The Minimum Wage, EITC, and Criminal Recidivism

Citation data:

SSRN Electronic Journal

Publication Year:
2018
Usage 8842
Abstract Views 7981
Downloads 861
Captures 21
Readers 19
Exports-Saves 2
Mentions 8
News Mentions 4
Blog Mentions 3
Economics Blog Mentions 1
Social Media 1120
Tweets 1020
Shares, Likes & Comments 100
Ratings
SSRN
SSRN Id:
3117560; 3097203
DOI:
10.2139/ssrn.3097203
Author(s):
Amanda Y. mname Agan; Michael D. mname Makowsky
Publisher(s):
Elsevier BV
Tags:
criminal recidivism; minimum wage; earned income tax credit
Most Recent Tweet View All Tweets
Most Recent Blog Mention
Most Recent Economics Blog Mention
Most Recent News Mention
article description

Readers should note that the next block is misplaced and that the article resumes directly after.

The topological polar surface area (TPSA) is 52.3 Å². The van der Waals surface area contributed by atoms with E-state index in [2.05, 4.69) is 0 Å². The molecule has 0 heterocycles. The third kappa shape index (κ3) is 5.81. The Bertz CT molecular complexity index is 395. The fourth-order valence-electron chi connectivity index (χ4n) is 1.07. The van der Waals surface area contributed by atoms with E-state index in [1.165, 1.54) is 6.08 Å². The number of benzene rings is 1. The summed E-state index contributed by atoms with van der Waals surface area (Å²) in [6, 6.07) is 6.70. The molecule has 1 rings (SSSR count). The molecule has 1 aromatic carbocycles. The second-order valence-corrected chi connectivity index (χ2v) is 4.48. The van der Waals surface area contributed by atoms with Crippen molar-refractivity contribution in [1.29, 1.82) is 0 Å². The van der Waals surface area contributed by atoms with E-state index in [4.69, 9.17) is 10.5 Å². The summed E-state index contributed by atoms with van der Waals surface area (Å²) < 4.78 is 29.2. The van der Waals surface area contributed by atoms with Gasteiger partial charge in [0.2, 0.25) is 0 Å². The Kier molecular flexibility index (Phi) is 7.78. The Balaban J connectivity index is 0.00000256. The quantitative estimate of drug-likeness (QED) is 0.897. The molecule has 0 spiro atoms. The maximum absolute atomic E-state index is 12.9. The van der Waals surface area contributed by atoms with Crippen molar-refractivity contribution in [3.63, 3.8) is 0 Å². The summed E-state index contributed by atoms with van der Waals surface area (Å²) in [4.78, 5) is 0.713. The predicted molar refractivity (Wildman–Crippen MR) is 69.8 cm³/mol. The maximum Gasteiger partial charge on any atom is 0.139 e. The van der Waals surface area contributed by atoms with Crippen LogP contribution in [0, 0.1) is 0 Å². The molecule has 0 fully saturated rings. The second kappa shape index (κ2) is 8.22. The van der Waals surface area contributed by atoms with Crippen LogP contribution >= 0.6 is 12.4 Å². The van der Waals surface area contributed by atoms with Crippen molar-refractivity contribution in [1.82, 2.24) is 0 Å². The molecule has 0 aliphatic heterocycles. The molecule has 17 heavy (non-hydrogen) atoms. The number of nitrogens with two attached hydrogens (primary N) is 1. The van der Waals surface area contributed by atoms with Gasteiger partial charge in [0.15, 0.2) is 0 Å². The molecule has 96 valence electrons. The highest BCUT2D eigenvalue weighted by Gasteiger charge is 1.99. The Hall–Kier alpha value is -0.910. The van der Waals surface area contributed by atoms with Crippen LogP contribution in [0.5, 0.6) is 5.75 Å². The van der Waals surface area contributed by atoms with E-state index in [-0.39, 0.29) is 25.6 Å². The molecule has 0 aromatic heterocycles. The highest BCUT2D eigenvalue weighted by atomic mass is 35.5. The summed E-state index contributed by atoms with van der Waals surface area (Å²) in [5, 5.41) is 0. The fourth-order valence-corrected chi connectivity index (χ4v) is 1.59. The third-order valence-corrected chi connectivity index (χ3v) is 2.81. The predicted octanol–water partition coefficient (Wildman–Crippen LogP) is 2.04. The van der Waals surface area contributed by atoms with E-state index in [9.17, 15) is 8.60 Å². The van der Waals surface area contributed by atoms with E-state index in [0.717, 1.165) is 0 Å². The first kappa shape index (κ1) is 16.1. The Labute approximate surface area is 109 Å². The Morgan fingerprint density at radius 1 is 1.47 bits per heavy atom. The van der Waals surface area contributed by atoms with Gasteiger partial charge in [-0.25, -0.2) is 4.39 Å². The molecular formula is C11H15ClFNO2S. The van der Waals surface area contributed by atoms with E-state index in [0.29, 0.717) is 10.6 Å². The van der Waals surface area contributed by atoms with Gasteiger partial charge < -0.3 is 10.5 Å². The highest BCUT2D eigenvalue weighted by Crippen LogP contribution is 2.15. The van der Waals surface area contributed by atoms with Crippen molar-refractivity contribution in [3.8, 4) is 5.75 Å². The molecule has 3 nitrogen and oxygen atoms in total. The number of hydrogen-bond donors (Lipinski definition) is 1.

For recently released prisoners, the minimum wage and the availability of state Earned Income Tax Credits (EITCs) can influence both their ability to find employment and their potential legal wages relative to illegal sources of income, in turn affecting the probability they return to prison. Using administrative prison release records from nearly six million offenders released between 2000 and 2014, we use a difference-in-differences strategy to identify the effect of over two hundred state and federal minimum wage increases, as well as 21 state EITC programs, on recidivism. We find that the average minimum wage increase of 8% reduces the probability that men and women return to prison within 1 year by 2.8%. This implies that on average the wage effect, drawing at least some ex-offenders into the legal labor market, dominates any reduced employment in this population due to the minimum wage. These reductions in re-convictions are observed for the potentially revenue generating crime categories of property and drug crimes; prison reentry for violent crimes are unchanged, supporting our framing that minimum wages affect crime that serves as a source of income. The availability of state EITCs also reduces recidivism, but only for women. Given that state EITCs are predominantly available to custodial parents of minor children, this asymmetry is not surprising. Framed within a simple model where earnings from criminal endeavors serve as a reservation wage for ex-offenders, our results suggest that the wages of crime are on average higher than comparable opportunities for low-skilled labor in the legal labor market.